DIVISIONS have emerged among editors involved in efforts to form a rival editors’ forum in Zimbabwe.
Willie Mponda, ed
itor of the Mid-lands’ paper The Sun, whom Chronicle editor Stephen Ndlovu has been hoping to enlist in his efforts to hijack the Zimbabwe National Editors Forum (Zinef) and replace it with a state-dominated structure, has distanced himself from the project.
Mponda this week said he would abide by the recommendations of the Southern African Editors Forum (Saef) to respect the already existing Zinef, formed last year by editors from the independent media.
“Whoever is saying that the existing forum should be disbanded and replaced by one dominated by editors from the state media is speaking for himself and I don’t know where the person is getting that from,” said Mponda.
“What I understand from the meeting we held in South Africa with Saef is that we should form an umbrella body involving editors from the independent media and the state-owned media. This doesn’t mean disbanding the already existing forum which should be respected according to its constitutionality.”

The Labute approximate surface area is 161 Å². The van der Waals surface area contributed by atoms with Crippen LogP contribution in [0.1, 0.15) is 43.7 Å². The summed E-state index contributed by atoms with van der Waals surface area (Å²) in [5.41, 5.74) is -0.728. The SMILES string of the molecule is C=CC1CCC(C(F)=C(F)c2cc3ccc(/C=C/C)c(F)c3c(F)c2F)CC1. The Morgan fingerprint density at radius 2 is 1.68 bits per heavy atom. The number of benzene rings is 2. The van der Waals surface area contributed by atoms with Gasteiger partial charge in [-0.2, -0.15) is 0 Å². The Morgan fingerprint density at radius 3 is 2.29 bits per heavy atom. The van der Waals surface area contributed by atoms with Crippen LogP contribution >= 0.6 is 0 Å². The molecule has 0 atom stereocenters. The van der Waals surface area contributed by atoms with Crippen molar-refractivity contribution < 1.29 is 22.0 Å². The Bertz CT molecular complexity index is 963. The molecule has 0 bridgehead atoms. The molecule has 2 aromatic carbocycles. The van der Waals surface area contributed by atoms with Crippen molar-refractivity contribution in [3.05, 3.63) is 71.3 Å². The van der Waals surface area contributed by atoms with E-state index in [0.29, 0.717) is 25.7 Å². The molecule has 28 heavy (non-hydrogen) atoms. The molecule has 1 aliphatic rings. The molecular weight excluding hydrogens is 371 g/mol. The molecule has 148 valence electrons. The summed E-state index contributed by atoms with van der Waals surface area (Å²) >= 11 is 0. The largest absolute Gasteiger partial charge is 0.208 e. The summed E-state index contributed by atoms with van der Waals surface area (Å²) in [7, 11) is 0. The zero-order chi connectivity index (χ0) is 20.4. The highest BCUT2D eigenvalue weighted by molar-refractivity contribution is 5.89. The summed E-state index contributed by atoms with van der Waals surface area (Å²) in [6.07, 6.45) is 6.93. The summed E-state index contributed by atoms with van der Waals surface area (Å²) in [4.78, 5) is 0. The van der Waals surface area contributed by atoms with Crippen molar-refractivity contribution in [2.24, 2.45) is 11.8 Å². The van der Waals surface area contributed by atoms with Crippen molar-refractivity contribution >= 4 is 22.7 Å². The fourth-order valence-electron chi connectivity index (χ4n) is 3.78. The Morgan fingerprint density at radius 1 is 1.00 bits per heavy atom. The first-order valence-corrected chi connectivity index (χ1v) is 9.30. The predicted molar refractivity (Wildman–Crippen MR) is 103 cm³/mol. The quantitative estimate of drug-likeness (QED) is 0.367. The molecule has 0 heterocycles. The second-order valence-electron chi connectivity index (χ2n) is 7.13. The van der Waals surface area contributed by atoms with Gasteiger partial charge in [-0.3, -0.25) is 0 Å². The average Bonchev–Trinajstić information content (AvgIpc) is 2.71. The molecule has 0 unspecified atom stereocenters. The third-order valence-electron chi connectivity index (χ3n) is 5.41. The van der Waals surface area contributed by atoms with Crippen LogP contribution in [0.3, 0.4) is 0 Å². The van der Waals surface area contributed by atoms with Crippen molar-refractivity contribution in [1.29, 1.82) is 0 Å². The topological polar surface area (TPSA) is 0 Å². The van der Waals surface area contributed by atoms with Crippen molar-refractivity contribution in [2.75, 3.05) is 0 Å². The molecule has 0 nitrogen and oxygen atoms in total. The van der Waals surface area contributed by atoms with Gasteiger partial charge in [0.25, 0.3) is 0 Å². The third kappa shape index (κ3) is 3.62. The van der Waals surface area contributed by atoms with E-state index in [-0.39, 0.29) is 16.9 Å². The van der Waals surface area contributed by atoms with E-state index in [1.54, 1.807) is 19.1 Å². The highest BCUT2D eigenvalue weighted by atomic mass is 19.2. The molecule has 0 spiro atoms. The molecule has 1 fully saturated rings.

Zinef already exists as a trust.
Ndlovu, who couldn’t be reached for comment this week as he was said to be on leave, last week said the scheme which he was spearheading was aimed at disbanding the existing forum and creating one that he described as “truly national”.
“The already existing one comprises editors from only three newspapers, one of which is now defunct,” he said in apparent reference to the Daily News.
“The one we are forming, call-ed the Zimbabwe National Edi-tors Forum will incorporate all editors both from the state-owned and the privately-owned media. Your editors’ forum is now defunct because it doesn’t represent all editors.”
Mponda however this week insisted that donors who are sponsoring the initiative aimed at harmonising relationships between editors from the state-owned media and those from the private media expected the existing forum to remain intact.